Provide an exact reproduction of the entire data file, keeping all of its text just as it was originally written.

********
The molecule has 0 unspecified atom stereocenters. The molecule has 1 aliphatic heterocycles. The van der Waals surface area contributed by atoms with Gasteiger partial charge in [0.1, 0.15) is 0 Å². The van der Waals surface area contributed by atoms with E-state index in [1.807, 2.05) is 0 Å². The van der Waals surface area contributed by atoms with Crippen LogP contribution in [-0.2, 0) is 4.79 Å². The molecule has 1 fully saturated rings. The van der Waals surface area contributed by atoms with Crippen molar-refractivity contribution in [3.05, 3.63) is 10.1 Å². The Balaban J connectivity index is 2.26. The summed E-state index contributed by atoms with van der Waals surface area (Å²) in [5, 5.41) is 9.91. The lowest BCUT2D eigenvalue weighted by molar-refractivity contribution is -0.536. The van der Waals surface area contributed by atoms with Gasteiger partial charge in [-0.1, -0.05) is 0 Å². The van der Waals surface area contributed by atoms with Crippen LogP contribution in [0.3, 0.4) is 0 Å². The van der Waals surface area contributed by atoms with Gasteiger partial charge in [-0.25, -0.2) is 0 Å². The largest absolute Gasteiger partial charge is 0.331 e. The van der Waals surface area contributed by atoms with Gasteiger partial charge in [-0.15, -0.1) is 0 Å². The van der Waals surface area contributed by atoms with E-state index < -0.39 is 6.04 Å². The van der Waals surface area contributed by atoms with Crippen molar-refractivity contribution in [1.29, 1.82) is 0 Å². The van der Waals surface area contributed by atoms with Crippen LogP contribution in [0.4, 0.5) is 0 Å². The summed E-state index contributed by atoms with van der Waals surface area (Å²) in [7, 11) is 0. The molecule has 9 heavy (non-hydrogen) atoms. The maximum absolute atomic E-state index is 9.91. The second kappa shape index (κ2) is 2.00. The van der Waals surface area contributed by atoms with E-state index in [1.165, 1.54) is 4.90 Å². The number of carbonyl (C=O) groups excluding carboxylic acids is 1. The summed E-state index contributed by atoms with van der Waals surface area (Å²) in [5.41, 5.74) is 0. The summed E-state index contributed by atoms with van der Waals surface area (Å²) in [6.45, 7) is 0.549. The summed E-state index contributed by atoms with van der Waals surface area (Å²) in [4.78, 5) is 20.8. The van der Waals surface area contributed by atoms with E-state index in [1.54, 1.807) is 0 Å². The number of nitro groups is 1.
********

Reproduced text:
The molecule has 0 unspecified atom stereocenters. The molecule has 1 aliphatic heterocycles. The van der Waals surface area contributed by atoms with Gasteiger partial charge in [0.1, 0.15) is 0 Å². The van der Waals surface area contributed by atoms with E-state index in [1.807, 2.05) is 0 Å². The van der Waals surface area contributed by atoms with Crippen LogP contribution in [-0.2, 0) is 4.79 Å². The molecule has 1 fully saturated rings. The van der Waals surface area contributed by atoms with Crippen molar-refractivity contribution in [3.05, 3.63) is 10.1 Å². The Balaban J connectivity index is 2.26. The summed E-state index contributed by atoms with van der Waals surface area (Å²) in [5, 5.41) is 9.91. The lowest BCUT2D eigenvalue weighted by molar-refractivity contribution is -0.536. The van der Waals surface area contributed by atoms with Gasteiger partial charge in [-0.1, -0.05) is 0 Å². The van der Waals surface area contributed by atoms with Crippen LogP contribution in [0.3, 0.4) is 0 Å². The van der Waals surface area contributed by atoms with Gasteiger partial charge in [-0.25, -0.2) is 0 Å². The largest absolute Gasteiger partial charge is 0.331 e. The van der Waals surface area contributed by atoms with Gasteiger partial charge in [-0.15, -0.1) is 0 Å². The van der Waals surface area contributed by atoms with E-state index < -0.39 is 6.04 Å². The van der Waals surface area contributed by atoms with Crippen molar-refractivity contribution in [1.29, 1.82) is 0 Å². The van der Waals surface area contributed by atoms with Crippen LogP contribution in [0.4, 0.5) is 0 Å². The summed E-state index contributed by atoms with van der Waals surface area (Å²) in [7, 11) is 0. The molecule has 9 heavy (non-hydrogen) atoms. The maximum absolute atomic E-state index is 9.91. The second kappa shape index (κ2) is 2.00. The van der Waals surface area contributed by atoms with E-state index in [1.165, 1.54) is 4.90 Å². The number of carbonyl (C=O) groups excluding carboxylic acids is 1. The summed E-state index contributed by atoms with van der Waals surface area (Å²) in [5.41, 5.74) is 0. The summed E-state index contributed by atoms with van der Waals surface area (Å²) in [6.45, 7) is 0.549. The summed E-state index contributed by atoms with van der Waals surface area (Å²) in [4.78, 5) is 20.8. The van der Waals surface area contributed by atoms with E-state index in [1.54, 1.807) is 0 Å². The number of nitro groups is 1.